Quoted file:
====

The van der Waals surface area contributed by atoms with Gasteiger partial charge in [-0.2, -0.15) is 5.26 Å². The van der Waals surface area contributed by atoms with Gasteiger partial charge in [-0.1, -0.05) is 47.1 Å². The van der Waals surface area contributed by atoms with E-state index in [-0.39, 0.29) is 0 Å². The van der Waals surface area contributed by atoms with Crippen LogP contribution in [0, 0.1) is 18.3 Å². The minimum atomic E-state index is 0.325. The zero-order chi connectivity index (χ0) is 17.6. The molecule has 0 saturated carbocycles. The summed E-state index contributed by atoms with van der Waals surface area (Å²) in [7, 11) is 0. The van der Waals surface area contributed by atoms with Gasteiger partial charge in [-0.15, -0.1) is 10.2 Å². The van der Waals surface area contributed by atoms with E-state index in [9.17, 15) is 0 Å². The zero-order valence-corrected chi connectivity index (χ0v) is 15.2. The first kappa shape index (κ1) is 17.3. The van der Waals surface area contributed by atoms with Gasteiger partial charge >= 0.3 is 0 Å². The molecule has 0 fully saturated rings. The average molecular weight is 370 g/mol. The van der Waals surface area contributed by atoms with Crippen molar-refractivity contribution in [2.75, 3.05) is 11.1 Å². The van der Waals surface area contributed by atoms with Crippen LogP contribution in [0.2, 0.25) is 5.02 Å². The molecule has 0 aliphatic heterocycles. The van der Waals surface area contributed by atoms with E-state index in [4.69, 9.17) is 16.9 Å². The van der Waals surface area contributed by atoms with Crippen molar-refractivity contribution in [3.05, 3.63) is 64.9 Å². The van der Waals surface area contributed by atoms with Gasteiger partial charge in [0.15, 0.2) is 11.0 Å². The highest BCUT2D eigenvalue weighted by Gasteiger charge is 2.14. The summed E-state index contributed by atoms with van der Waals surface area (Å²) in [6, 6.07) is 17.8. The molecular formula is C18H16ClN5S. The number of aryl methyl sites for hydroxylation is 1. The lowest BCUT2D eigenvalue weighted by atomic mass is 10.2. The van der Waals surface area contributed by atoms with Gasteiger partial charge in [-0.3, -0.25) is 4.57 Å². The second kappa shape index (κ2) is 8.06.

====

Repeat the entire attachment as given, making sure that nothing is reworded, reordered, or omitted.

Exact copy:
The van der Waals surface area contributed by atoms with Gasteiger partial charge in [-0.2, -0.15) is 5.26 Å². The van der Waals surface area contributed by atoms with Gasteiger partial charge in [-0.1, -0.05) is 47.1 Å². The van der Waals surface area contributed by atoms with E-state index in [-0.39, 0.29) is 0 Å². The van der Waals surface area contributed by atoms with Crippen LogP contribution in [0, 0.1) is 18.3 Å². The minimum atomic E-state index is 0.325. The zero-order chi connectivity index (χ0) is 17.6. The molecule has 0 saturated carbocycles. The summed E-state index contributed by atoms with van der Waals surface area (Å²) in [7, 11) is 0. The van der Waals surface area contributed by atoms with Gasteiger partial charge in [-0.15, -0.1) is 10.2 Å². The van der Waals surface area contributed by atoms with E-state index in [9.17, 15) is 0 Å². The zero-order valence-corrected chi connectivity index (χ0v) is 15.2. The first kappa shape index (κ1) is 17.3. The van der Waals surface area contributed by atoms with Gasteiger partial charge >= 0.3 is 0 Å². The molecule has 0 fully saturated rings. The average molecular weight is 370 g/mol. The van der Waals surface area contributed by atoms with Crippen molar-refractivity contribution in [2.75, 3.05) is 11.1 Å². The van der Waals surface area contributed by atoms with Crippen LogP contribution in [0.2, 0.25) is 5.02 Å². The molecule has 0 aliphatic heterocycles. The van der Waals surface area contributed by atoms with E-state index in [4.69, 9.17) is 16.9 Å². The van der Waals surface area contributed by atoms with Crippen molar-refractivity contribution in [3.05, 3.63) is 64.9 Å². The van der Waals surface area contributed by atoms with Gasteiger partial charge in [0.15, 0.2) is 11.0 Å². The highest BCUT2D eigenvalue weighted by Gasteiger charge is 2.14. The summed E-state index contributed by atoms with van der Waals surface area (Å²) in [6, 6.07) is 17.8. The molecular formula is C18H16ClN5S. The number of aryl methyl sites for hydroxylation is 1. The lowest BCUT2D eigenvalue weighted by atomic mass is 10.2. The van der Waals surface area contributed by atoms with Gasteiger partial charge in [-0.3, -0.25) is 4.57 Å². The second kappa shape index (κ2) is 8.06.